Outstanding TLA Digital Projects

Empower staff to use digital technologies

December 2018 Newsletter

Who are we?

Four providers (Bishop Auckland College, Darlington College, Darlington Borough Council and South West Durham Training) worked together to address inconsistencies of staff using digital technologies to support and enhance teaching, learning and assessment. A variety of approaches attempted to improve staff knowledge, skills and confidence to plan and use suitable digital technologies to improve learners’ experiences, skill development and positive outcomes.

What did we do?

Initially, we disseminated a questionnaire to gauge staff skills and confidence when using digital technologies within their practice. This gave a clear starting point, to enable us to establish current variations in staff skill levels, and tailor CPD activities to match their individual needs. (We decided to offer the questionnaire digitally and in a paper-based version to try not to exclude staff with low confidence in their digital capabilities from the start of the project.) We also asked staff to complete the OTLA baseline questionnaire to ascertain current achievement of the Professional Standards for Teachers and Trainers. These responses enabled us to further analyse common trends to help design a structured plan for CPD.

Each organisation identified ‘Digital Leads’ from various vocational subject areas, to act as initial experts. It was intended that the ‘Digital Leads’ would remain as a role to ensure continued dissemination of knowledge and skills as a legacy of the project. Digital Leads promoted and facilitated mini action research projects within teams, supported by a research mentor from the College teaching and learning team. This gave staff the autonomy to research and trial digital technologies available that were better suited to their subject and learners. They reviewed and summarised outcomes that were shared across their own and partner organisations

Each practitioner that has taken part in the project was encouraged to write up their own, individual piece of research. Some practitioners were again uncomfortable to write academically or use academic references in their research write-up. This was either because it had been a long period of time since they had done this or that they had never written up research previously.

From the outset of the project we agreed that it was imperative to ensure that staff were made to feel comfortable. Without doubt, this assisted in getting the quantity and quality of research evaluations. We think as a project group that staff would not have bought into the project if they had not been given allocated time to carry out the given project tasks due to general workload in the Further Education sector.

As a project group we held two large dissemination events for all staff in all four organisations. These events proved very popular with all staff that attended.

November 2018 dissemination event

There was real buzz at the event. We had a Twitter wall set up and encouraged attendees to tweet about the event. We used Wakelet to gather together the responses.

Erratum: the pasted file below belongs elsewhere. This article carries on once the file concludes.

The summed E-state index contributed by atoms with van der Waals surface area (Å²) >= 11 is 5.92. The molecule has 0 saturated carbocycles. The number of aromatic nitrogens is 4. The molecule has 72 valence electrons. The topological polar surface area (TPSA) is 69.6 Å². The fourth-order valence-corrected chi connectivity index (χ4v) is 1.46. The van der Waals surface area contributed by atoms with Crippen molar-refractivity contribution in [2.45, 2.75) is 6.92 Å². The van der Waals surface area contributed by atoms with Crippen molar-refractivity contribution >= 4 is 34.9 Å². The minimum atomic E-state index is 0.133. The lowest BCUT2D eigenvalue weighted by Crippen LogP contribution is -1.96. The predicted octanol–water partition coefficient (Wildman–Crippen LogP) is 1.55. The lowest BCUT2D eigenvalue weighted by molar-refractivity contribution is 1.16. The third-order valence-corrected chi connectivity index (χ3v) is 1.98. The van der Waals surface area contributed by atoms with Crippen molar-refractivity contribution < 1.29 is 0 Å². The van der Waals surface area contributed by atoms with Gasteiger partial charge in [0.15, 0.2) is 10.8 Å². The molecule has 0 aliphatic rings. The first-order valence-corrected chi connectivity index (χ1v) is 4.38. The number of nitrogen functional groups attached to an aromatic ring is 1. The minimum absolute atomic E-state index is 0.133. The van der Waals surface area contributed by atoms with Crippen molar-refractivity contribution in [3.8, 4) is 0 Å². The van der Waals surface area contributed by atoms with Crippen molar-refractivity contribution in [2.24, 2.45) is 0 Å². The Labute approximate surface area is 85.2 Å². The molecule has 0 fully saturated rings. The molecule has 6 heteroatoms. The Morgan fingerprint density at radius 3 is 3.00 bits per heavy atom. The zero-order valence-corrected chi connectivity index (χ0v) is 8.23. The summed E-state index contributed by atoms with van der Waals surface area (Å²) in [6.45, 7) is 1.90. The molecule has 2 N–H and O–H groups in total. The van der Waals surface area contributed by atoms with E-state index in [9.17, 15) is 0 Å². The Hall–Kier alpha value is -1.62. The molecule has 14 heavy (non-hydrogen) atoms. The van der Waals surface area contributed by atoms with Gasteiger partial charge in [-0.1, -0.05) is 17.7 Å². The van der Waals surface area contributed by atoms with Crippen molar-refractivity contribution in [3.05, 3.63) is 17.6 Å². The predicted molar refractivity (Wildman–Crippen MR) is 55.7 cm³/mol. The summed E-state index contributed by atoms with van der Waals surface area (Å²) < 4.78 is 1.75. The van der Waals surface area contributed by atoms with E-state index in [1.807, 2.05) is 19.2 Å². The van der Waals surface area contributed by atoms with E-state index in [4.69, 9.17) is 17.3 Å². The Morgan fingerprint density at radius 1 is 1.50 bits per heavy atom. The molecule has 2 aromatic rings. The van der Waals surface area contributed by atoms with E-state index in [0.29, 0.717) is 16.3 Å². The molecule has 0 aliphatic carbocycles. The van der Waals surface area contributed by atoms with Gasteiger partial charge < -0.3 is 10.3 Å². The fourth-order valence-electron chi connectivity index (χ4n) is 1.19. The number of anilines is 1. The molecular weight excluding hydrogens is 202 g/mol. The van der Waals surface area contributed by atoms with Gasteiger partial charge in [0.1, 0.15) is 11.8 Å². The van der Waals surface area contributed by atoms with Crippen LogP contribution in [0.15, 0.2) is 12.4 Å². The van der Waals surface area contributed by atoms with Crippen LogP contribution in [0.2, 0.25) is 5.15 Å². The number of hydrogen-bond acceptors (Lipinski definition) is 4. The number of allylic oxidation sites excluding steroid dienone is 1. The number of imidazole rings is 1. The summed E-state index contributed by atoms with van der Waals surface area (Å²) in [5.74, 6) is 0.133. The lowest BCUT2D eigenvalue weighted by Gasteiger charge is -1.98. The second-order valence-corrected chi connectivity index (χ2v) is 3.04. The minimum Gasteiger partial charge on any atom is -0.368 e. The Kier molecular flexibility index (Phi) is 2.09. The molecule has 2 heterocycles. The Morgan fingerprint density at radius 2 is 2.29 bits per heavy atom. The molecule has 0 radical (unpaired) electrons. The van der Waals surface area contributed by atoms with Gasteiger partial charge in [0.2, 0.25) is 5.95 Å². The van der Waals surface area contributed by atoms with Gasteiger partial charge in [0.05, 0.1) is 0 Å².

Click on the button below to see the collection.

Big picture

What did we learn?

  • Encouraging staff to take a period of time to experiment with various methods of digital technology before having to decide on their method that they will trial with their learners would have been additionally helpful.

  • Offering a training session to staff of how to write up their research projects as some staff struggled with the process. I think we assumed that all staff would be comfortable with writing up their findings.

  • It was the intention that staff would be encouraged to work in similar subject groups collaboratively across the partners. This didn’t really happen towards the end of the project but we didn’t see this as a major problem, as this encouraged the sharing of digital experiences across a wider area.

  • As a project group we held two larger dissemination events for all staff in all four organisations. These events proved very popular with all staff that attended. If we were to run another project we would have more of these events spread evenly across the timescale of the project.

  • The allocation of dedicated time to allow practitioners to experiment in a relaxed environment was also a big positive of the project. Practitioner feedback stated on numerous occasions that teachers had tended not to experiment with digital technologies because of the fear of negative feedback or the technology not working in taught sessions.

  • Encouraging staff to collaborate and share ideas in a relaxed environment has probably been the one of the major positives of our project.

Action research

Staff have produced some very detailed action research reports during the period of the project. Some of the project partners have even changed their model of CPD to include more autonomy and more opportunity for practitioner research. You can read some of the research reports in our case study on the Excellence Gateway (see below).

Presentation to the OTLA (North East & Cumbria) final dissemination event

We produced a video for the OTLA final dissemination event at Ramside Hall, Durham in December 2018. In the video participants (and some of their students) talk about their experiences of working on the project. To watch the video click on the button below.

For further information about this project

You can read more about this project on the Excellence Gateway at https://www.excellencegateway.org.uk/content/etf2935